10 most extreme examples of anti-American sentiment at US colleges, and how Trump's 1776 Commission could reverse it
It also comes amid growing anti-American sentiment among students and educators.
The move comes amid a rise in popularity of the New York Times' controversial 1619 Project.
President Donald Trump announced the 1776 Commission to address how schools teach America's history.
During a Constitution Day address on Thursday, President Donald Trump announced the creation of the 1776 commission, seeking, “to promote patriotic education.” The president wanted to “encourage our educators to teach our children about the miracle of American history.”
National Association of Scholars President Peter Wood spoke with Campus Reform about the importance of the commission. He called the 1776 commission a welcome, “push-back against the New York Times' '1619 Project' and other propagandistic efforts to undermine the teaching of accurate American history in our schools and colleges.”
Wood stressed the importance of accurate teaching of American History, arguing that, “our political liberty and economic prosperity are rooted in the American Founding, and that these achievements can easily be lost if we fail to teach that history and the values expressed in that history to every new generation.”
When asked if there were any specific ideas the commission should include, Wood said, “the rise of slavery beginning in the late 17th century in the colonies, and the opposition to slavery beginning soon after should be taught, along with the increasing prominence in the 18th century of ideals of universal rights.”
Wood said if he had a chance to speak to all Americans, “I would want to refresh people's memories about two things: first, the attempt in the early 1990s to draft a U.S. history curriculum, under the direction of the historian Gary Nash, and second, the attempt by the College Board in 2014 to impose new Advanced Placement U.S. History Standards.”
Wood condemned these new curricula saying, “In both cases, these efforts were essentially captured by academics who harbored deep biases against traditional American values and who ended up presenting 'narratives' aimed at persuading American schoolchildren to disdain their own country. The new Commission is needed in no small part because of the destructive legacy of these earlier to capture the teaching of U.S. History for the political goals of factions that truly disdain our country.”
Campus Reform has reported for years on the anti-American sentiment that has become prevalent on college campuses.
Compiled here are some examples of this sentiment, held by students and educators alike.
A litany of professors used America’s birthday celebrations as a time to bash her.
Haverford College’s Eric Hartman argued that America is, “Never working to right wrongs.” Villanova University’s Elizabeth Kolsky said that the Revolution, “contributed to the worldwide spread of white supremacy.”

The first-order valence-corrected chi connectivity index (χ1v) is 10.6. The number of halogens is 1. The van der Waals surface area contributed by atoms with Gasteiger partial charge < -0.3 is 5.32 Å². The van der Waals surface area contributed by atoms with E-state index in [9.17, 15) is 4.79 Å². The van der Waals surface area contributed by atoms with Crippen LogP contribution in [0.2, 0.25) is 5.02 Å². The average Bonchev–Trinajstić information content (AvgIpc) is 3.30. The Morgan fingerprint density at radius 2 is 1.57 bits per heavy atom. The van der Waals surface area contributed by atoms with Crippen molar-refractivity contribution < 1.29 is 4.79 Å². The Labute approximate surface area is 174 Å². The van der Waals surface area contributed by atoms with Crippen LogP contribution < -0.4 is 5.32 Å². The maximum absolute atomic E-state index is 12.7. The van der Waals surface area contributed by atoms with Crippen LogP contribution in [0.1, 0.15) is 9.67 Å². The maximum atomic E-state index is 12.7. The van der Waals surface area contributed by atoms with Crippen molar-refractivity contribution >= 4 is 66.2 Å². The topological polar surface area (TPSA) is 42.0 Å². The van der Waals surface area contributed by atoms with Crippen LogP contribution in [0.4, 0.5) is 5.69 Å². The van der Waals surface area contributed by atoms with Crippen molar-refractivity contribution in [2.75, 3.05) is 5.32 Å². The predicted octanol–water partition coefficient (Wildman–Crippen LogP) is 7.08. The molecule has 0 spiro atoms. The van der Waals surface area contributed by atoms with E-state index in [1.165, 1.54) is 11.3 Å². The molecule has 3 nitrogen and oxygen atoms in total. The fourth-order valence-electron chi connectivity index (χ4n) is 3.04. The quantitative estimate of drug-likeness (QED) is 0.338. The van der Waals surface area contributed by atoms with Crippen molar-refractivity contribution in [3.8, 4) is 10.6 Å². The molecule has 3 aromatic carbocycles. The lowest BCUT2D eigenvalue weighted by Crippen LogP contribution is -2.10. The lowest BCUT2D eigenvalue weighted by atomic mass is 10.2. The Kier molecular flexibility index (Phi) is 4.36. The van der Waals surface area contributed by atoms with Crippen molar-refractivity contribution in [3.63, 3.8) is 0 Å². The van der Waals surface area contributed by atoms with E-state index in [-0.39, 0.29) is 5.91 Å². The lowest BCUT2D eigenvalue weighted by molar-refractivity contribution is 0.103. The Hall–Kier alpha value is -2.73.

“Americans do not even seem to believe Black people even deserve the right to pursue happiness," was the interpretation of Nikki Taylor, the head of Howard University's history department.
Almost half of young Democrats would argue that other countries are better than the United States; barely 20 percent of Republicans in the same age range agreed.
After the death of George Floyd, colleges all around America have decried America as a flawed and racist nation. One particularly notable example is the Chancellor of the University of California – Santa Cruz. Chancellor Cynthia Larive said that America was full of, “white supremacist systems.” Then UC system president Janet Napolitano condemned the “racism that has plagued this country...”
In a class intended to teach “the major themes and issues in Asian American religious history, belief, and practice,” a UCSB professor spoke instead on the “error of American Exceptionalism.” One student said the professor, "used his claim of this being ‘important context’ as an excuse to bash America and push Marxist propaganda.”
While Hong Kong protestors held up the American flag as a symbol of freedom, hope, and democracy, college students called the flag, “deeply problematic.” Another student argued that “We’ve always been portrayed as kind of this idealistic democratic society and it’s just not true.”
In 2014, just thirteen years after 9/11, a Wyoming student argued that “We, the United States of America, need to get over it.” He stated that “Contrary to popular belief, America is not the best country in the world,” therefore public displays of patriotism are, “downright disgusting.”
After a Gallup poll in 2018 said that young Americans were less patriotic, Campus Reform sent Cabot Phillips to speak with students at New York University. One student said, “I’m not proud of America. I’m not proud of what we’ve done.” Another simply said, “Definitely not.”
Ithaca College professor Stephen Mosher wrote an op-ed arguing against the use of God Bless America at sporting events. The complaint primarily seems targeted at his belief that, “expressions of hyper-patriotism took hold” in the wake of 9/11 and that the “warmongering song ‘God Bless America’” has become a sort of second, unofficial anthem.
A conservative group at Syracuse University was denied in 2019 after the school claimed that the U.S. Constitution, which the group asks members to sign a statement in support of, is "exclusionary."
"[R]equiring students to agree in the superiority of the U.S. Constitution is exclusionary to international students and other individuals," the school said in an email.
In 2014, during the rise of ISIS, Harvard students argued that, for the world, America was a larger threat than ISIS.
An extremist group that was known for its public and broadcast executions of American journalist James Foley and other acts of terror, ISIS seeks to create a worldwide Islamic state governed by Sharia law.